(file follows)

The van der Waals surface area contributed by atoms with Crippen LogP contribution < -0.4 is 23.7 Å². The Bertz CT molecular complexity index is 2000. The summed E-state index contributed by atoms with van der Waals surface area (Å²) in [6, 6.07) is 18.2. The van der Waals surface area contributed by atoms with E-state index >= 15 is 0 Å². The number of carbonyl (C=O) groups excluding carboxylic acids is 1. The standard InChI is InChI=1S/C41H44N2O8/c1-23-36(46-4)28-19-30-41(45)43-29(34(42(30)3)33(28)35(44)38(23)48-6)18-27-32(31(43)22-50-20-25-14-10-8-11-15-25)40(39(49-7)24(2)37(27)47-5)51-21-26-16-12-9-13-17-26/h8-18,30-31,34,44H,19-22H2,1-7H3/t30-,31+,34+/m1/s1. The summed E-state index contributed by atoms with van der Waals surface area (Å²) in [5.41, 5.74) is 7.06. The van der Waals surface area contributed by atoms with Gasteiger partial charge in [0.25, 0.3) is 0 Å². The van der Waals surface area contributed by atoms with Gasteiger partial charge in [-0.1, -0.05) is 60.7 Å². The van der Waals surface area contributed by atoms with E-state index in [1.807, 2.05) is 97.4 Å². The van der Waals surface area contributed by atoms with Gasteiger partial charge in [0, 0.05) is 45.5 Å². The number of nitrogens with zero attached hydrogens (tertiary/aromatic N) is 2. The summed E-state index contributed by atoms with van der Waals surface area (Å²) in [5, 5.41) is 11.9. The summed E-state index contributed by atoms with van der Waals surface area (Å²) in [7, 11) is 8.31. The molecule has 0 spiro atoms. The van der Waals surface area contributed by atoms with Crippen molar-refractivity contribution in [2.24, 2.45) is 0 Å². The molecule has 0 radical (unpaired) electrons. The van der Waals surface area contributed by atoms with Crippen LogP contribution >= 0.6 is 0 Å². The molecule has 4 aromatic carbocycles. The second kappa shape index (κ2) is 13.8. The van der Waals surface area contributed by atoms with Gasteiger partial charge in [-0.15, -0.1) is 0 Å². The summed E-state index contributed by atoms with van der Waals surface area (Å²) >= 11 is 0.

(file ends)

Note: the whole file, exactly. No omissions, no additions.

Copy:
The van der Waals surface area contributed by atoms with Crippen LogP contribution < -0.4 is 23.7 Å². The Bertz CT molecular complexity index is 2000. The summed E-state index contributed by atoms with van der Waals surface area (Å²) in [6, 6.07) is 18.2. The van der Waals surface area contributed by atoms with E-state index >= 15 is 0 Å². The number of carbonyl (C=O) groups excluding carboxylic acids is 1. The standard InChI is InChI=1S/C41H44N2O8/c1-23-36(46-4)28-19-30-41(45)43-29(34(42(30)3)33(28)35(44)38(23)48-6)18-27-32(31(43)22-50-20-25-14-10-8-11-15-25)40(39(49-7)24(2)37(27)47-5)51-21-26-16-12-9-13-17-26/h8-18,30-31,34,44H,19-22H2,1-7H3/t30-,31+,34+/m1/s1. The summed E-state index contributed by atoms with van der Waals surface area (Å²) in [5.41, 5.74) is 7.06. The van der Waals surface area contributed by atoms with Gasteiger partial charge in [0.25, 0.3) is 0 Å². The van der Waals surface area contributed by atoms with Gasteiger partial charge in [-0.1, -0.05) is 60.7 Å². The van der Waals surface area contributed by atoms with E-state index in [1.807, 2.05) is 97.4 Å². The van der Waals surface area contributed by atoms with Gasteiger partial charge in [0, 0.05) is 45.5 Å². The number of nitrogens with zero attached hydrogens (tertiary/aromatic N) is 2. The summed E-state index contributed by atoms with van der Waals surface area (Å²) in [5, 5.41) is 11.9. The summed E-state index contributed by atoms with van der Waals surface area (Å²) in [7, 11) is 8.31. The molecule has 0 spiro atoms. The van der Waals surface area contributed by atoms with Crippen molar-refractivity contribution in [2.24, 2.45) is 0 Å². The molecule has 0 radical (unpaired) electrons. The van der Waals surface area contributed by atoms with Crippen LogP contribution >= 0.6 is 0 Å². The molecule has 4 aromatic carbocycles. The second kappa shape index (κ2) is 13.8. The van der Waals surface area contributed by atoms with Gasteiger partial charge in [-0.15, -0.1) is 0 Å². The summed E-state index contributed by atoms with van der Waals surface area (Å²) >= 11 is 0.